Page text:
11 Must Have Watercolor Supplies for Beginners

11 Must Have Watercolor Supplies
Perhaps you’re an experienced watercolor artist, or maybe you’re just starting out. Either way, there are several supplies that I feel are essential. You may not use them all in every painting that you create, but if you’re looking to stock up, here’s what I suggest having in your tool box…

1. Watercolor Paints

Well there’s no doubt that you’ll need watercolor paint. But what brand and what type you should use really becomes a personal choice. Let’s look at your options…

First, a note on low quality brands of paint. There are plenty of low quality brands of watercolor. Watercolor can be made very cheaply and for the lower quality brands, the price reflects this. You’ll see the price that you pay reflected in the quality of your painting as well. Using low quality paints will just lead to frustration, so my suggestion is stay away from the cheaper brands.

Watercolor is produced in two main forms: Tube or Cake (or Pan). All watercolor consists of pigment (color), a material such as gum arabic (binder), and water (solvent). Other materials are added to extend the paint.

Watercolor Painting Supplies
Tube Paints, Gouache, and Cake Paints

Tube Paints

The watercolor paint found in tubes is thick. It can be squeezed out on a palette and thinned with water in order to apply translucent applications. When tube paints dry, they can be reactivated just like cake or pan watercolors.

Tube paints are best for intense colors. The color is naturally more concentrated than the cake form of the paint. “Muddied” colors are less likely to occur with tube paints since contamination is less likely to occur. Mixing colors is bit easier as well.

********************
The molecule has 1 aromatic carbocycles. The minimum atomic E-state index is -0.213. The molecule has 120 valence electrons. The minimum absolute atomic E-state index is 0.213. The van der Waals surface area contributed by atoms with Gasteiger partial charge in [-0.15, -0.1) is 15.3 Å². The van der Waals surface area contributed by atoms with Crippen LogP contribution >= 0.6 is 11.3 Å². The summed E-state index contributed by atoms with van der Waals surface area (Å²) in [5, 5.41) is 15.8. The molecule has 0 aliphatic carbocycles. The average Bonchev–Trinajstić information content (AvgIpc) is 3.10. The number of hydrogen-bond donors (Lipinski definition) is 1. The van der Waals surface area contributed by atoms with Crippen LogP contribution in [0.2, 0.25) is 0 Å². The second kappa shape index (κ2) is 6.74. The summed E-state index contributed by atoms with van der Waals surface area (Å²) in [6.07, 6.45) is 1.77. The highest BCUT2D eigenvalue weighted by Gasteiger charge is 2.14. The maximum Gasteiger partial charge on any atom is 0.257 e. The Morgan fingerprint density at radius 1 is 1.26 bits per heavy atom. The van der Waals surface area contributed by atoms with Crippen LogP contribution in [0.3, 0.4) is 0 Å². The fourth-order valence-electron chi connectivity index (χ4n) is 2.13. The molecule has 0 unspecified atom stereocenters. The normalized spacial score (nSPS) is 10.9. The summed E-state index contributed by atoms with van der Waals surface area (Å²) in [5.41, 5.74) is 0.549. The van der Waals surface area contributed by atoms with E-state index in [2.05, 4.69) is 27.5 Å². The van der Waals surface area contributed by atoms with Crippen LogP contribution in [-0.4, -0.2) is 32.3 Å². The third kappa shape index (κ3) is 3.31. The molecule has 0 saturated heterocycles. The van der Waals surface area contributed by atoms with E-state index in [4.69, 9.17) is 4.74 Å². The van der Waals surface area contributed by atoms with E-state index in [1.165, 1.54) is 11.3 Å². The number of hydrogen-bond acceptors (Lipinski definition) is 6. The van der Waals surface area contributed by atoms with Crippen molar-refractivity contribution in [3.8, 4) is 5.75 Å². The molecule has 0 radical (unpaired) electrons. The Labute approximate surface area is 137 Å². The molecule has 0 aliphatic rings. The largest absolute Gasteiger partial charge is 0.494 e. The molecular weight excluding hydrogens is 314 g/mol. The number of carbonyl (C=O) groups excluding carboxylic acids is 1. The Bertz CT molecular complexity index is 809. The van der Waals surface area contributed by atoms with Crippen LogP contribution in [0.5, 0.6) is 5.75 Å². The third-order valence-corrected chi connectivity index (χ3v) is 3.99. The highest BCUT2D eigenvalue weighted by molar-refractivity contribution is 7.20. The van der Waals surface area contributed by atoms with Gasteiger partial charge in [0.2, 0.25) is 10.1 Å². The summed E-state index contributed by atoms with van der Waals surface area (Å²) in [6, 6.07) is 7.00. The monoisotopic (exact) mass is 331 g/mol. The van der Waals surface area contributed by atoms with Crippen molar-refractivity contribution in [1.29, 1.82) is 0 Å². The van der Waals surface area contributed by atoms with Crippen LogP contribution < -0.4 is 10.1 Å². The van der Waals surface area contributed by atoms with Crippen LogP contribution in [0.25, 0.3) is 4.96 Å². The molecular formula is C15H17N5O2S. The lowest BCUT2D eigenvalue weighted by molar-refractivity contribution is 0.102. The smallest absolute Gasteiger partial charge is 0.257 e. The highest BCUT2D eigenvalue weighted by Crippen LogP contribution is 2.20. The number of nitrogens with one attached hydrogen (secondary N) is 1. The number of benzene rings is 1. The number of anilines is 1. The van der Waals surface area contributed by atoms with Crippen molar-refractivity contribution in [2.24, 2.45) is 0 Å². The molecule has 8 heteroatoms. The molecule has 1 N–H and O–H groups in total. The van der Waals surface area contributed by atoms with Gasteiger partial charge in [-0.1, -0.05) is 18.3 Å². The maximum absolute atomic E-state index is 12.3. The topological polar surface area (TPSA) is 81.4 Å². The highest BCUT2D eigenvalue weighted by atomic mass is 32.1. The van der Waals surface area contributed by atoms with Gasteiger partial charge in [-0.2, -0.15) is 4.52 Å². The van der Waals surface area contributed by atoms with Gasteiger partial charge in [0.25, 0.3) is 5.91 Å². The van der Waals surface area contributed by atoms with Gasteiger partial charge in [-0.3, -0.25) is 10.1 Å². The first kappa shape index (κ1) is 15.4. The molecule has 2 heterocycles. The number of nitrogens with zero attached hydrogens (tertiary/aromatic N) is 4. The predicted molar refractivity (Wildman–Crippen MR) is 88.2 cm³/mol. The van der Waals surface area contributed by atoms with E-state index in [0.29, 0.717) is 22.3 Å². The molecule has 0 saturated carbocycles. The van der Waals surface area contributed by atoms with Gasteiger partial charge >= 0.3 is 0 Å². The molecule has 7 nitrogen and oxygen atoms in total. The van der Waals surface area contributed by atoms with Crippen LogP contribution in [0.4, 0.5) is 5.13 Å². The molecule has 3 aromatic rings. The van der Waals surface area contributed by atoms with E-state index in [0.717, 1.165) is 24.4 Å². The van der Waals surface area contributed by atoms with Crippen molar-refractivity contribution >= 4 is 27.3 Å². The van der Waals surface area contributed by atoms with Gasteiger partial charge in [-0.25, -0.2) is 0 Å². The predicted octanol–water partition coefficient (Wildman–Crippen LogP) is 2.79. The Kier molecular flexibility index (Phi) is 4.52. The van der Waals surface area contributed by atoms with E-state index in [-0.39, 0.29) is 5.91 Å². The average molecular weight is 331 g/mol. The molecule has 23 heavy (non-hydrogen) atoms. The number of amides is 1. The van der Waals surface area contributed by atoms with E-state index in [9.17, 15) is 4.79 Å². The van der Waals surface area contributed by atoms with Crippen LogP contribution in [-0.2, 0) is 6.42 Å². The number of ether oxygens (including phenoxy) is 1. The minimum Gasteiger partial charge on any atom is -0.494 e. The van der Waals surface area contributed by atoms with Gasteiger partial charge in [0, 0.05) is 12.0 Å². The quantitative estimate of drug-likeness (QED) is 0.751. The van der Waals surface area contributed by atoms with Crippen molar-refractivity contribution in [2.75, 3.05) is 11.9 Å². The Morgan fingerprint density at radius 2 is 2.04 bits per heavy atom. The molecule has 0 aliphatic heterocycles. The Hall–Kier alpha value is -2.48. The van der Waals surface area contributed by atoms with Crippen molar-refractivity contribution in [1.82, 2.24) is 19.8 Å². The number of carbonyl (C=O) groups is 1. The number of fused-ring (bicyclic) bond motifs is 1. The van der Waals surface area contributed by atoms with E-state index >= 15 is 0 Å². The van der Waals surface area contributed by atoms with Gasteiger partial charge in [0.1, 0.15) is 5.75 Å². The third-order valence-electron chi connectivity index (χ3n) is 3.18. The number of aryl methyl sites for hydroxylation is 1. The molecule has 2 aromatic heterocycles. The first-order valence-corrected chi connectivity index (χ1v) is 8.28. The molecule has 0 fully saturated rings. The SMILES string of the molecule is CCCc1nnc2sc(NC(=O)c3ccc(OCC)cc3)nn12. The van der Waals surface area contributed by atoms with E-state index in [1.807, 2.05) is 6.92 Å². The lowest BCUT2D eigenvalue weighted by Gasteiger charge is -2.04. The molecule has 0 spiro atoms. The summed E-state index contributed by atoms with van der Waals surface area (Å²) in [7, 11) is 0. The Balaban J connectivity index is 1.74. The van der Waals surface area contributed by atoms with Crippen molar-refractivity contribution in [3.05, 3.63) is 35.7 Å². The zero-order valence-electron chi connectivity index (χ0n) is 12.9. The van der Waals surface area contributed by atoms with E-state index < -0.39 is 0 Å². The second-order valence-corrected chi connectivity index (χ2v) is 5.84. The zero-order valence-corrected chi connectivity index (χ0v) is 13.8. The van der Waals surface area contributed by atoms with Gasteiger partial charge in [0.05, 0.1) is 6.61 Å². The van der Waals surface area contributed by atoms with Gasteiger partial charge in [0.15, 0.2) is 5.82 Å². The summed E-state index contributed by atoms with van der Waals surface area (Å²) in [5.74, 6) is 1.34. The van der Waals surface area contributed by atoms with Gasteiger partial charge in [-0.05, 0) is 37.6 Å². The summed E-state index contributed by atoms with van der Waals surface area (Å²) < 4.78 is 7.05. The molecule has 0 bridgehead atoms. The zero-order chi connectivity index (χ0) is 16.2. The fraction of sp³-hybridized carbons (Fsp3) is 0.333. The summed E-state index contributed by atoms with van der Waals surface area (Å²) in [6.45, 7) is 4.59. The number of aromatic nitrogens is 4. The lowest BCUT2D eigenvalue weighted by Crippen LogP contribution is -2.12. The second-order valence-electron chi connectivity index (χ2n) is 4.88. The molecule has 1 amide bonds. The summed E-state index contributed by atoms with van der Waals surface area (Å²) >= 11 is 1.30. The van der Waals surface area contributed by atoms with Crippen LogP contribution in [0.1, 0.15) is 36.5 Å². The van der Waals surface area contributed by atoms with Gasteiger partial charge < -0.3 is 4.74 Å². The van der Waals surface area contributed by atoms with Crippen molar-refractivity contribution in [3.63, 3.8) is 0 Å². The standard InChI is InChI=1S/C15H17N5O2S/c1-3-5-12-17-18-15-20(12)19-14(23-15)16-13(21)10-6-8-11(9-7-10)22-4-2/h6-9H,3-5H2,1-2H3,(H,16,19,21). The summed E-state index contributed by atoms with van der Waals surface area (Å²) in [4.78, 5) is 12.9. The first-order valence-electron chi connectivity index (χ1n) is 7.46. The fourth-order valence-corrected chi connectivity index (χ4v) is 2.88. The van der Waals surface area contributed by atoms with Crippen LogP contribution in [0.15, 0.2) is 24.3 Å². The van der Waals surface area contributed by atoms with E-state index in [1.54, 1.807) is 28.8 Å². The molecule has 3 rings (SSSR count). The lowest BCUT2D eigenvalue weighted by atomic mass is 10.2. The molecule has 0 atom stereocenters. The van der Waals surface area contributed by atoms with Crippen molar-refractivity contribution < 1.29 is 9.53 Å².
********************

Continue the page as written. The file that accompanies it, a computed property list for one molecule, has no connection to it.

Tube Watercolor Paints
Tube Watercolor Paints

Cake (or Pan) Paints

Cake watercolors are concentrated blocks of pigment and binder. When water is added, the color becomes activated. Colors are lifted out of the pan and applied to the surface. In many situations, cake watercolors are preferred. If you are painting “on location”, or just “sketching”, cake watercolors are a perfect solution. They’re easy to maintain and use.

One drawback to pan watercolors is that color can become contaminated rather easily when going from pan to pan without washing your brush.


Many people consider gouache to be its own form of paint. Gouache is really an opaque form of watercolor. It’s capable of producing results similar to opaque paints like acrylics or oils. It can also be thinned to mimic watercolor. Some artists create paintings exclusively with gouache, but it can also be used in conjunction with watercolor to strengthen highlights or intensify colors.